Achilles Tendon Injury: Surgery or Immobilization
If you have a ruptured Achilles tendon, instead of having surgery you may use a cast, splint, brace, walking boot, or other device that will keep your lower leg from moving (immobilization). When immobilized over a period of months, the Achilles tendon can slowly reattach and heal.
Things to think about
Immobilization is a wise treatment choice for some people, but not for others. When deciding on treatment for an Achilles tendon rupture, consider your level of activity, your need for leg strength at home or at work, and your age and medical condition.
Think about the following when deciding whether surgery or immobilization is best for you:
- There are no surgical risks associated with immobilization.
- After immobilization, an Achilles tendon may be more likely to rupture again than it would be after surgical treatment. But if you are not physically active in sports, at home, or at work, then your risk of rerupturing the tendon is minimal, and immobilization may be sufficient treatment for your needs.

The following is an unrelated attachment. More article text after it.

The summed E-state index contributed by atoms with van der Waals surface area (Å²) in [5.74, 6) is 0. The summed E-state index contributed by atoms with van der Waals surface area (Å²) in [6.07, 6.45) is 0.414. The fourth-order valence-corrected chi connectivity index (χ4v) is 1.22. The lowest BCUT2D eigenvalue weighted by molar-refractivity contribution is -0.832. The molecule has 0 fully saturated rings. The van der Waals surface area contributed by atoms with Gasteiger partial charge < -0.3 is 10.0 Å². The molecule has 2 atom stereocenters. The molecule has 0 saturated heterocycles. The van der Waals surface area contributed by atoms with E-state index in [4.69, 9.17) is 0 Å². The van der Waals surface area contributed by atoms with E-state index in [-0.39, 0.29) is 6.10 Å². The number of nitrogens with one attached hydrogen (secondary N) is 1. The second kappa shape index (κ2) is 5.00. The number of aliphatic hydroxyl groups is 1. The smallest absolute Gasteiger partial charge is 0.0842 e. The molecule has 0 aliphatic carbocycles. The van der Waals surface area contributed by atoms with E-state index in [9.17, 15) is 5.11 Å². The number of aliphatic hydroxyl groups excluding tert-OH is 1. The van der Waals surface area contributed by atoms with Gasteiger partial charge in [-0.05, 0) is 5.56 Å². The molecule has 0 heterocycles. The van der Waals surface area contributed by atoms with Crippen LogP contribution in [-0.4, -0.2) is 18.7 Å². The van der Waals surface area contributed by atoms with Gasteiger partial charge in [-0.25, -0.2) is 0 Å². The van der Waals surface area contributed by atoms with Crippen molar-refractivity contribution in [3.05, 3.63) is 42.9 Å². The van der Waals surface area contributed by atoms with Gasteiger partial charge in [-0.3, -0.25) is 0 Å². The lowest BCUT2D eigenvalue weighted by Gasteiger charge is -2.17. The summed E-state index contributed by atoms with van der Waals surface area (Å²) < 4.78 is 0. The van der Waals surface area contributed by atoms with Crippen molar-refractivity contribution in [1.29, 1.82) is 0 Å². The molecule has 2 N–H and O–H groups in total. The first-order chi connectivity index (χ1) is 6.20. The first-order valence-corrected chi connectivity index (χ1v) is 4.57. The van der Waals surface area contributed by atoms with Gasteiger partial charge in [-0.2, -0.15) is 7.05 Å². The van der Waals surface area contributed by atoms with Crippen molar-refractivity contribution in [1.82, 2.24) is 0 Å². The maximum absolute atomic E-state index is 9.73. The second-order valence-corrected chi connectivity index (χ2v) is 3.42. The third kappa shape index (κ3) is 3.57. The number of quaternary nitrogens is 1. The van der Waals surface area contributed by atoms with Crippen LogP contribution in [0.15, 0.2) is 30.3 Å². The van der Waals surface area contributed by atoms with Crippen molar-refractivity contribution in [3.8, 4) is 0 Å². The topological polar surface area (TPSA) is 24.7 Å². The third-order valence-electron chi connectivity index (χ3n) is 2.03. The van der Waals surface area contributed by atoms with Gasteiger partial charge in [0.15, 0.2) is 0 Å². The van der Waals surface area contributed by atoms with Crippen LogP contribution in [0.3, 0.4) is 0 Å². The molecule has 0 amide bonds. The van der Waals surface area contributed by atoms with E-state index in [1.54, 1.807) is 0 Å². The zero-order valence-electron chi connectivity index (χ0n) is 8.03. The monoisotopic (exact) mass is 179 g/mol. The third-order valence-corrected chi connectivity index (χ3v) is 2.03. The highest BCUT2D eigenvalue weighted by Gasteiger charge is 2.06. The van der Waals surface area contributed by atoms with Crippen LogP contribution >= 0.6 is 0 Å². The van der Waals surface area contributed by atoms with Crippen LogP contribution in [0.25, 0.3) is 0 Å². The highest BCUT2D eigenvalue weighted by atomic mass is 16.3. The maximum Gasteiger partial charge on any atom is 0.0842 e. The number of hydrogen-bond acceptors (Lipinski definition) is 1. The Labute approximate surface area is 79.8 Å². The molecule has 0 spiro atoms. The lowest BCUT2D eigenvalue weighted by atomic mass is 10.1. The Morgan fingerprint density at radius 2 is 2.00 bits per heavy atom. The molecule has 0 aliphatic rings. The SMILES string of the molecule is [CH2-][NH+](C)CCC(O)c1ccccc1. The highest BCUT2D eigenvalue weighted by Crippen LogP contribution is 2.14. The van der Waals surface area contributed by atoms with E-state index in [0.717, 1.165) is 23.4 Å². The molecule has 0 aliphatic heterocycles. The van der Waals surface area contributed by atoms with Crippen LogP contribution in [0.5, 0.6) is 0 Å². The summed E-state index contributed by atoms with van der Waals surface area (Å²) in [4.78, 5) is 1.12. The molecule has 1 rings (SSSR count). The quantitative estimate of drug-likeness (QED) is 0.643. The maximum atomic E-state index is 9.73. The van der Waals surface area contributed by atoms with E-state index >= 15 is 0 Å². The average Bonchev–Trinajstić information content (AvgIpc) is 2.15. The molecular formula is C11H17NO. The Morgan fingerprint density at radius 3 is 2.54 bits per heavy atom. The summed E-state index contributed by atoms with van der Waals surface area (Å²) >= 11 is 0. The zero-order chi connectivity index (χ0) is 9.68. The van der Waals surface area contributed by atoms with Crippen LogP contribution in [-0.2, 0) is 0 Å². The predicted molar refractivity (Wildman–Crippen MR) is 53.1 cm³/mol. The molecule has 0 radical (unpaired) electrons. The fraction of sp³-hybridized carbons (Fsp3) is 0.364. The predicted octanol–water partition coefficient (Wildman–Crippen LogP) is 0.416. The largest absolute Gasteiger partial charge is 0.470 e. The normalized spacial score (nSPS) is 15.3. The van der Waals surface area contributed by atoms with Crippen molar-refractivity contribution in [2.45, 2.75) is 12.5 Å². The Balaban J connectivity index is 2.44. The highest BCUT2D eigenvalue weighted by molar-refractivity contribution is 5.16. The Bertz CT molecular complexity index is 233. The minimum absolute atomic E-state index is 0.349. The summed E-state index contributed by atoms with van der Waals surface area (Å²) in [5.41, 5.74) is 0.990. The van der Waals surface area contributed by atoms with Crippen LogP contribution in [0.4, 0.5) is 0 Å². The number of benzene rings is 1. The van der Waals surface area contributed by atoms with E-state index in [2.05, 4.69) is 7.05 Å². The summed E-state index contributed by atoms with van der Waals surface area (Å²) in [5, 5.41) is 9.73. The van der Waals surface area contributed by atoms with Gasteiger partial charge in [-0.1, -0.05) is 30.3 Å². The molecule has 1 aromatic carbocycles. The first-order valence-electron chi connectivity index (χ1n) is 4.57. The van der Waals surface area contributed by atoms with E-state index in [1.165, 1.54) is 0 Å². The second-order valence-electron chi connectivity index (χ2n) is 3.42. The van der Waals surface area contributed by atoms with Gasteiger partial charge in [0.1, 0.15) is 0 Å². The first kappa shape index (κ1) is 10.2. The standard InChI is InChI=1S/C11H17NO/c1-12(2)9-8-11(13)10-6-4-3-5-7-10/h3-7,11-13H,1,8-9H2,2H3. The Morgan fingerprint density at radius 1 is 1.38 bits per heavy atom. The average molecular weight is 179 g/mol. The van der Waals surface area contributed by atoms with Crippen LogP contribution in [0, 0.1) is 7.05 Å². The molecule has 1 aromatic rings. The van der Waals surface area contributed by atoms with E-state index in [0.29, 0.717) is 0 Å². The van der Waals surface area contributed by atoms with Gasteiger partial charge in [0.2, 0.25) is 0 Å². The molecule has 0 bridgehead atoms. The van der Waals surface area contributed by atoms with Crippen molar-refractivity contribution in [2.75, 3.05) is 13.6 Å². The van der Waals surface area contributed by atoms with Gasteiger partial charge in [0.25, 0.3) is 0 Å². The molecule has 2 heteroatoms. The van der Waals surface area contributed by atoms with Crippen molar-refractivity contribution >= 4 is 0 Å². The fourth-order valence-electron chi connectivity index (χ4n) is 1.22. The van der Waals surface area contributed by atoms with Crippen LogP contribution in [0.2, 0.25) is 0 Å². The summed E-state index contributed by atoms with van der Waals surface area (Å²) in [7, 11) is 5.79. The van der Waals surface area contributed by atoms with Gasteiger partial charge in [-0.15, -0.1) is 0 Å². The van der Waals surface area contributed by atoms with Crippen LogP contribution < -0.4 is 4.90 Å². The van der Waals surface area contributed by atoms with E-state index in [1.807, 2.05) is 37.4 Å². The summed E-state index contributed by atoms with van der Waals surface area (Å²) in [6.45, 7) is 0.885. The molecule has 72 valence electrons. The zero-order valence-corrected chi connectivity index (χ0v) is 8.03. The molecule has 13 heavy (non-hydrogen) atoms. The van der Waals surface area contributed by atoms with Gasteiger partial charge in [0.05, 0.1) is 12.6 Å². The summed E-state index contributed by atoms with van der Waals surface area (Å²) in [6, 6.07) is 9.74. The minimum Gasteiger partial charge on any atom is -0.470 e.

- After immobilization, your leg may be more likely to be weaker than after surgery.
- The recovery period after immobilization is about the same (as long as 6 months) as after surgery.
Immobilization is usually followed by a rehabilitation program, which may include stretching, exercising, and physical therapy.
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Primary Medical Reviewer Anne C. Poinier, MD - Internal Medicine
Specialist Medical Reviewer David Bardana, MD, FRCSC - Orthopedic Surgery, Sports Medicine
Current as ofJune 4, 2014
Current as of: June 4, 2014
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